Many people are familiar with the “4% withdrawal rule,” which assured retirees that by holding their annual withdrawals to 4% of their retirement portfolios it would allow their portfolios to last 30 years. However, that advice appears outdated and overly optimistic. A 2013 “Low Bond Yields and Safe Portfolio Withdrawal Rates (opens in new tab)” report by Morningstar found that the modified “safe” withdrawal rate is 2.8%, and a retiree would be more than 50% likely to run out of money withdrawing 4%.
Retirees should follow the modified 4% rule and reduce the amount for withdrawals from their retirement accounts every year after big losses or gains in their portfolios, inflation and other circumstances.
Consider working a few more years
There are numerous reasons why some experts are advocating waiting a few extra years before retiring.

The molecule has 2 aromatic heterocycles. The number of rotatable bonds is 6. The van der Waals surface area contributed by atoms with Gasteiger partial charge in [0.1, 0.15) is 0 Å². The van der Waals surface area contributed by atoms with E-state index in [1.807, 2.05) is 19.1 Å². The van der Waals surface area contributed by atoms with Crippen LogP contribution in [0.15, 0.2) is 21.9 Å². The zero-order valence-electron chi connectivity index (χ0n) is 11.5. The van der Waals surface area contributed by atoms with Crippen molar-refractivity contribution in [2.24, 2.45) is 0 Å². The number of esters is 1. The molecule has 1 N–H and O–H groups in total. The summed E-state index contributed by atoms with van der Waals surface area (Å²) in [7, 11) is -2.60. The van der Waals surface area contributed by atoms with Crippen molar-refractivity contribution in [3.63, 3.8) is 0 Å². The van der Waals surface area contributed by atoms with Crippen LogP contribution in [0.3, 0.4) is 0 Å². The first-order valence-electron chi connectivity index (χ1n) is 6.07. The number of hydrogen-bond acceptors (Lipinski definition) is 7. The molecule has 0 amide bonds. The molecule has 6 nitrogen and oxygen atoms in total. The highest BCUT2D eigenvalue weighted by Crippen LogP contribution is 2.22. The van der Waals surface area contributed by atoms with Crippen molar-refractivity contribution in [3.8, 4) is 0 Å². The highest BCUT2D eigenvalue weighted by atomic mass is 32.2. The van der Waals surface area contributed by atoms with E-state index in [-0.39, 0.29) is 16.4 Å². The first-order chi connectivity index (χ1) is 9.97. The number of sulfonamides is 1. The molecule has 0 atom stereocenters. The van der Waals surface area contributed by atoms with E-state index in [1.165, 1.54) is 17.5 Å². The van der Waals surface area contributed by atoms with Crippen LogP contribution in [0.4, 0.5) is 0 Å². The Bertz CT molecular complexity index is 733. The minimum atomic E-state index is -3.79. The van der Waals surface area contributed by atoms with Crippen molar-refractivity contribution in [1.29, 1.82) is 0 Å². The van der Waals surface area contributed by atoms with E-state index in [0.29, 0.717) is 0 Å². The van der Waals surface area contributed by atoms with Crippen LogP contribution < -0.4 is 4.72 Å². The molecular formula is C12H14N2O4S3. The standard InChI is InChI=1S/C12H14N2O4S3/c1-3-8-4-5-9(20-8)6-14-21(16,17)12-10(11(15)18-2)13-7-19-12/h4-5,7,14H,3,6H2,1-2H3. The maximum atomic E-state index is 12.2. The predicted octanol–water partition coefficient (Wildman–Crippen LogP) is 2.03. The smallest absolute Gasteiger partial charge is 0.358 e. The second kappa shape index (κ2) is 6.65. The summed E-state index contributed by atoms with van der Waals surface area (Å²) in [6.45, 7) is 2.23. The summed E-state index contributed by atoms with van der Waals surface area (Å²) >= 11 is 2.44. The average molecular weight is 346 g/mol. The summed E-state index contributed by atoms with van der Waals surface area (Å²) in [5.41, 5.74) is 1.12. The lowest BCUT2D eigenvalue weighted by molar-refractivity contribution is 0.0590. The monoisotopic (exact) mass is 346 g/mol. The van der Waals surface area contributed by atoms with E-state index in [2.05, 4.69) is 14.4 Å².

Staying in a job allows you to continue growing your savings and gain returns on investments without needing to use them right away for retirement living expenses. It also can help you delay and boost Social Security and pension benefits. Delaying Social Security until age 70 is beneficial since you will receive an 8% gain every year after achieving full retirement age (FRA), usually 66 for most people today. You can either boost your own benefit or maximize your spouse’s benefit.
This helps if you have a younger spouse who can gain from increases in fixed-income plans, not to mention valuable employee benefits such as life insurance or 401(k) contribution matches by an employer. Another benefit is health insurance, which, depending on your employer, might cost less than Medicare and provide more comprehensive coverage.
Buffer for long-term care costs
Costs for long-term care like a nursing home can be overwhelming these days, with the average nursing home costing around $80,000 per year.
A 2016 Cost of Care Survey by Genworth (opens in new tab) found that the average cost for assisted living was $43,539, home health care was $46,332, and a semi-private room at a nursing home was $82,125. Many insurance policies for long-term care can be costly or have restrictions that may not help as much as they might suggest.